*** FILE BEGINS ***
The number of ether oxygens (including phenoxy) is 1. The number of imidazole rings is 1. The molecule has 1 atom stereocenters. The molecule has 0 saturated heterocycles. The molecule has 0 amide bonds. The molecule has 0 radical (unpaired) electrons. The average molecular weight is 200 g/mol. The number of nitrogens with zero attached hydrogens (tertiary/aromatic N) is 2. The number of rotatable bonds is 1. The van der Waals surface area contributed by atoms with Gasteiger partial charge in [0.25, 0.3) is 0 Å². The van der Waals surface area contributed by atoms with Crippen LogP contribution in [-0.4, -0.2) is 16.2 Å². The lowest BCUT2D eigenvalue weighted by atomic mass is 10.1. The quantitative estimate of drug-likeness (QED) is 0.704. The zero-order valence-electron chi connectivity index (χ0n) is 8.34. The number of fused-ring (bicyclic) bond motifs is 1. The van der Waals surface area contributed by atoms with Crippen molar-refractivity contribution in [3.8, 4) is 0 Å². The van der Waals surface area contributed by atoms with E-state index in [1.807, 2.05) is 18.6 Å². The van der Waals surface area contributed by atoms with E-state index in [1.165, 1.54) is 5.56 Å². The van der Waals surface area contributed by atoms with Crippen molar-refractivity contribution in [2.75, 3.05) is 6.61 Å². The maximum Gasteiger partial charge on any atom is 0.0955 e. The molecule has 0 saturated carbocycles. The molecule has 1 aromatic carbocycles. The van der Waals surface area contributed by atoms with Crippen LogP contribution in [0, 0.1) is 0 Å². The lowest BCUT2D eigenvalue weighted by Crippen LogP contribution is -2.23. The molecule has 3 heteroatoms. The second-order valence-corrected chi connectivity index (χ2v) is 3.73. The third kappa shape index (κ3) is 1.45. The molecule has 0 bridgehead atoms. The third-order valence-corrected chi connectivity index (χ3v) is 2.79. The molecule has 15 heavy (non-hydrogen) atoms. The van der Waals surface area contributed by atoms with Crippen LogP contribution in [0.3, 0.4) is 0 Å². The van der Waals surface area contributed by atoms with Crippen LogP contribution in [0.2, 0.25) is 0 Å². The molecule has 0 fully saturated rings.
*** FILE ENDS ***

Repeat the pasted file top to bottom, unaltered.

The number of ether oxygens (including phenoxy) is 1. The number of imidazole rings is 1. The molecule has 1 atom stereocenters. The molecule has 0 saturated heterocycles. The molecule has 0 amide bonds. The molecule has 0 radical (unpaired) electrons. The average molecular weight is 200 g/mol. The number of nitrogens with zero attached hydrogens (tertiary/aromatic N) is 2. The number of rotatable bonds is 1. The van der Waals surface area contributed by atoms with Gasteiger partial charge in [0.25, 0.3) is 0 Å². The van der Waals surface area contributed by atoms with Crippen LogP contribution in [-0.4, -0.2) is 16.2 Å². The lowest BCUT2D eigenvalue weighted by atomic mass is 10.1. The quantitative estimate of drug-likeness (QED) is 0.704. The zero-order valence-electron chi connectivity index (χ0n) is 8.34. The number of fused-ring (bicyclic) bond motifs is 1. The van der Waals surface area contributed by atoms with Crippen molar-refractivity contribution in [3.8, 4) is 0 Å². The van der Waals surface area contributed by atoms with E-state index in [1.807, 2.05) is 18.6 Å². The van der Waals surface area contributed by atoms with E-state index in [1.165, 1.54) is 5.56 Å². The van der Waals surface area contributed by atoms with Crippen molar-refractivity contribution in [2.75, 3.05) is 6.61 Å². The maximum Gasteiger partial charge on any atom is 0.0955 e. The molecule has 0 saturated carbocycles. The molecule has 1 aromatic carbocycles. The van der Waals surface area contributed by atoms with Crippen LogP contribution in [0, 0.1) is 0 Å². The lowest BCUT2D eigenvalue weighted by Crippen LogP contribution is -2.23. The molecule has 3 heteroatoms. The second-order valence-corrected chi connectivity index (χ2v) is 3.73. The third kappa shape index (κ3) is 1.45. The molecule has 0 bridgehead atoms. The third-order valence-corrected chi connectivity index (χ3v) is 2.79. The molecule has 15 heavy (non-hydrogen) atoms. The van der Waals surface area contributed by atoms with Crippen LogP contribution in [0.3, 0.4) is 0 Å². The van der Waals surface area contributed by atoms with Crippen LogP contribution in [0.2, 0.25) is 0 Å². The molecule has 0 fully saturated rings.